Sunday, January 6, 2013

What It Means To Take A Gig Across The Border

Recently the five-piece band I play in had an opportunity to negotiate for a gig across the border in Niagara Falls, NY. While it sounded very intriguing, and while I've heard that there are local groups who regularly play across the border, I wasn't sure what else was involved.

All of us knew that a passport was required, and we were thinking about going ahead, but our bass player, Brent Malseed who happens to sit on the Hamilton Musicians Guild local executive, provided the following valuable information to help us make our decision.

Hi band members:

If we are to play a gig in the United States, not only do we need a valid passport, but we also have to have a Work Permit (P2 Visa) to do so.

Canadian musicians who want to perform in the United States can legally enter the U.S. to work by obtaining a P2 Visa in advance. The P2 Visa is intended for artists, entertainers, and athletes, and by far the simplest way for a musician to obtain one is through the American Federation of Musicians (AFM). There is an agreement in place between the AFM and the Department of Homeland Security that allows us to petition on your behalf, streamlining the process enormously.

The P2 is not a temporary green card, and it doesn't allow you to add dates after it is received. It is a work visa valid only for the contracts that are submitted at the time of application. Once the P2 application is submitted no more dates can be added to it–you must apply for another P2 if you wish to add more performance dates. The maximum length of time given for a P2 can be up to one year, if there are no more than 30 days between contracted dates. The current fee for applying for a P2 Visa is $325 USD, plus a $100 CAD fee to AFM Canada for administration costs. An additional $20 fee is applied for each additional musician in a group. For example, the administration fee for a (5) piece group will be $180 [$100 + $80 for the 4 additional musicians]. You may also incur Fedex charges for shipping documents to Toronto. 
The above also applies to applications for technical crew and other essential supplemental support [i.e. tour managers, back-up singers/dancers, etc.]. One crew person will be an additional $100 (over and above the musician administration fee); two crew would be $120.00.
P2 Visas should be applied for at least 45 days in advance (this varies - always contact the office for current turnaround times). If this is impossible, you can apply for “Expedited Processing,” which takes 25 days and costs $1,225 USD, in addition to the $325 mentioned above.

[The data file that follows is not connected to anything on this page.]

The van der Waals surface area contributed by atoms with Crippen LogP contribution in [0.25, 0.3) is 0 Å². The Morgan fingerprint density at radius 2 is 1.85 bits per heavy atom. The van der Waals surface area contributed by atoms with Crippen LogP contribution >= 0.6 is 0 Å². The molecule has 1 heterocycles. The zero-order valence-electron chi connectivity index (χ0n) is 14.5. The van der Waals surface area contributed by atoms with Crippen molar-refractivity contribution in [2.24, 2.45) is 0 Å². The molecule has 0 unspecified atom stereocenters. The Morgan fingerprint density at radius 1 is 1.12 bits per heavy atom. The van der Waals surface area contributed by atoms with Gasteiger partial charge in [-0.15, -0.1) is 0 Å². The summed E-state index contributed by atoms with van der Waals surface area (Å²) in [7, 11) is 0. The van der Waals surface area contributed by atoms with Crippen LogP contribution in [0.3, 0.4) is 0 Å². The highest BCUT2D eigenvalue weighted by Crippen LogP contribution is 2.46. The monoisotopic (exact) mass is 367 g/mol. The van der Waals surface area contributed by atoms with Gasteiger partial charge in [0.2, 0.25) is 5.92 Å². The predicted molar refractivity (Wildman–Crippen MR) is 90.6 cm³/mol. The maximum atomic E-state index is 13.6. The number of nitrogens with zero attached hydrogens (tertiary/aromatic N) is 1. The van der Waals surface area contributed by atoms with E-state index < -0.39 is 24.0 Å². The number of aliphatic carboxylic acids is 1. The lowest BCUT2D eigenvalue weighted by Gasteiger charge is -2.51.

AFM Canada provides an up-to-date package of P2 documents online in pdf format (http://www.cfmusicians.org/services/work-permits). These documents can be downloaded, printed and completed by the member before bringing them in to our office for final processing of the visa application

The total cost for RPG would be $505.

Some musicians, when faced with the above paperwork, may be tempted to simply throw their instruments in the car and head to the US, claiming at the border that they are "just visiting." Advanced computer systems are now in place that can track every individuals crossings, either entering or leaving the United States. US border agents have the authority to search your car when they suspect something, even seize it if they find a trace of drugs. How are you going to feel trying to explain to some big, burly agent, with a huge gun on his hip, that the instruments in your trunk are just for "practicing" while you are on your "vacation" in the United States? You run a very good risk of being turned away at the border, and perhaps being black-listed in the computer system!  I know of a band from Hamilton that tried this and were caught. All members of the band have been banned from entering the United States for any reason and this decision cannot be appealed for 10 years.

If the group interested in booking us will pay an extra $505 over and above our regular charge for the gig, then I say let's do it.